In just four years, the economic impact of small and independent U.S. craft brewers has doubled, according to an updated report issued by industry trade group the Brewers Association on Tuesday.
The study, which was based on two national surveys as well as other government and market data, found that the U.S. craft brewing industry, as defined by the BA, contributed $67.8 billion to the U.S. economy in 2016.
It was also responsible for more than 456,000 full-time jobs in 2016, the BA said, with breweries and brewpubs creating more than 128,000 of those positions.
“As consumers continue to demand a wide range of high-quality, full-flavored beers, small and independent craft brewers are meeting this growing demand with innovative offerings, creating high levels of economic value in the process,” BA chief economist Bart Watson said.
According to the organization, small brewers’ economic impact has increased 21.7 since 2014, when the industry contributed $55.7 billion to the U.S. economy and provided more than 424,000 jobs.
A similar economic study commissioned by the BA in 2012 found that brewers contributed $33.9 billion to the U.S. economy. Since 2012, craft beer production has grown from 13.2 million barrels of beer to more than 24.5 million barrels last year.
Also outlined in the BA’s latest report are the top five states with the greatest economic impact. California, which now boasts more than 850 breweries, led the way, with an output of more than $7.3 billion. Pennsylvania, Texas, New York and Florida rounded out the top five and together, the five states generated more than 35 percent of craft’s overall output in 2016 while contributing a combined $24.2 billion to the U.S. economy.
On a per capita basis, however, Colorado ranked as the top state, generating $764 for every legal drinking age (21+) consumer. Vermont and Oregon, two other hotbeds for craft beer, followed closely behind, generating $666 and $659 per consumer, respectively.
Back in 2012, the top five states for craft beer were California, Texas, New York, Pennsylvania and Colorado, which combined for a $12.8 billion economic impact.
In a methodology overview explaining how the craft segment’s direct impact was calculated, the BA said it looked at “the industry itself, including craft breweries, craft beer wholesalers, and retailers that sell craft beer.”
Data gathered via the group’s annual “Beer Industry Production Survey” as well as its “Brewery Operations Benchmarking Survey” was used to assess craft breweries’ impact. Information from the Bureau of Labor Statistics, IRI Worldwide, Nielsen, the Beer Institute, and the BA was also used to “calculate the rest of the direct value chain,” the organization wrote.
Earlier this year, the Beer Institute and the National Beer Wholesalers Association, two other trade organizations, partnered on a joint “Beer Serves America” report, which found that the entire U.S. beer industry contributed more than $350 billion in economic output.
The Beer Serves America study also found that the industry created 2.23 million jobs that paid a combined $103.3 billion in wages and benefits.
A press release with additional information about the BA’s findings is below. The methodology overview can also be found here.
Boulder, CO • September 26, 2017 — The Brewers Association (BA)—the not-for-profit trade association dedicated to small and independent American brewers—today released its 2016 Economic Impact Report, a biennial analysis featuring economic data of craft brewing for all 50 states across the United States, the largest and most comprehensive state-by-state report of its kind.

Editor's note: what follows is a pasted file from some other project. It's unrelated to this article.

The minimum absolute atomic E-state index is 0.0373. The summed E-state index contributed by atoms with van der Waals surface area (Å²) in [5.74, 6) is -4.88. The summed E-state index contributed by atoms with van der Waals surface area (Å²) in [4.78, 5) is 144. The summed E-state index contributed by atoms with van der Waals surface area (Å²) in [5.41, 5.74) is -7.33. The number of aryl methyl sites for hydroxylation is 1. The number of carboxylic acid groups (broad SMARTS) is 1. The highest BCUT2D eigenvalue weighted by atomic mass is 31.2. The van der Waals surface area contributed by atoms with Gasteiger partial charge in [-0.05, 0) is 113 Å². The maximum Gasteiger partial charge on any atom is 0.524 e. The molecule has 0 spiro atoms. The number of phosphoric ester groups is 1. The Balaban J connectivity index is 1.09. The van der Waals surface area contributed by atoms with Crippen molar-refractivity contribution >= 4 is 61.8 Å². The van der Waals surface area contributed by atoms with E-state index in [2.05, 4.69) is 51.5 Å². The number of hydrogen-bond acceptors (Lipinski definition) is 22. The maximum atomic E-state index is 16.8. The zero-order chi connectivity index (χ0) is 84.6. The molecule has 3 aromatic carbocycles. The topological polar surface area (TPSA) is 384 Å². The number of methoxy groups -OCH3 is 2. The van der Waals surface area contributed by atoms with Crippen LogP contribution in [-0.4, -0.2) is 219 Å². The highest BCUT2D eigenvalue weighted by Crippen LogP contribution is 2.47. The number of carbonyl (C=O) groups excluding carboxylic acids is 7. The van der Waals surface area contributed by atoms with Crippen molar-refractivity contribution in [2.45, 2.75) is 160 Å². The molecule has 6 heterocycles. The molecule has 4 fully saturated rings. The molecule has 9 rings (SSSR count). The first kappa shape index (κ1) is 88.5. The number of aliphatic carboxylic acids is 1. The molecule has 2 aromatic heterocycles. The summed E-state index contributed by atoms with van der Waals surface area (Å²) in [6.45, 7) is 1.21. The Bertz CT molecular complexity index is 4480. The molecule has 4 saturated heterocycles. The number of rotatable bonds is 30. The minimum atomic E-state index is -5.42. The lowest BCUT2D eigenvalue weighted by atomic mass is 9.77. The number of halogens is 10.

Contributing $67.8 billion to the U.S. economy in 2016, a 21.7 percent increase from 2014, the data underscores that small and independent craft brewers continue to grow as a powerful economic engine that contributes to businesses and healthy communities in each and every state.
The figure is derived from the total impact of beer brewed by craft brewers as it moves through the three-tier system (breweries, wholesalers, and retailers), as well as all non-beer products that brewpub restaurants and brewery taprooms sell. Craft brewers were also responsible for more than 456,373 full-time equivalent jobs, a 7.5 percent increase from 2014, with 128,768 jobs directly at breweries and brewpubs, including serving staff at brewpubs. In addition to the national impact, the BA examined output of by state:
Top Five States (2016)
- California: $7,344,502,000
- Pennsylvania: $5,787,811,000
- Texas: $4,539,628,000
- New York: $3,439,441,000
- Florida: $3,074,261,000
About the Brewers Association
The Brewers Association (BA) is the not-for-profit trade association dedicated to small and independent American brewers, their beers and the community of brewing enthusiasts. The BA represents 4,000-plus U.S. breweries. The BA’s independent craft brewer seal is a widely adopted symbol that differentiates beers by small and independent craft brewers. The BA organizes events including the World Beer CupSM, Great American Beer Festival®, Craft Brewers Conference & BrewExpo America®, SAVOR℠: An American Craft Beer & Food Experience, Homebrew Con, National Homebrew Competition and American Craft Beer Week®. The BA publishes The New Brewer® magazine, and Brewers Publications™ is the largest publisher of brewing literature in the U.S.
Beer lovers are invited to learn more about the dynamic world of craft beer at CraftBeer.com and about homebrewing via the BA’s American Homebrewers Association and the free Brew Guru™ mobile app. Follow us on Facebook and Twitter.
The Brewers Association is an equal opportunity employer and does not discriminate on the basis of race, color, national origin, gender, religion, age, disability, political beliefs, sexual orientation, or marital/familial status. The BA complies with provisions of Executive Order 11246 and the rules, regulations, and relevant orders of the Secretary of Labor.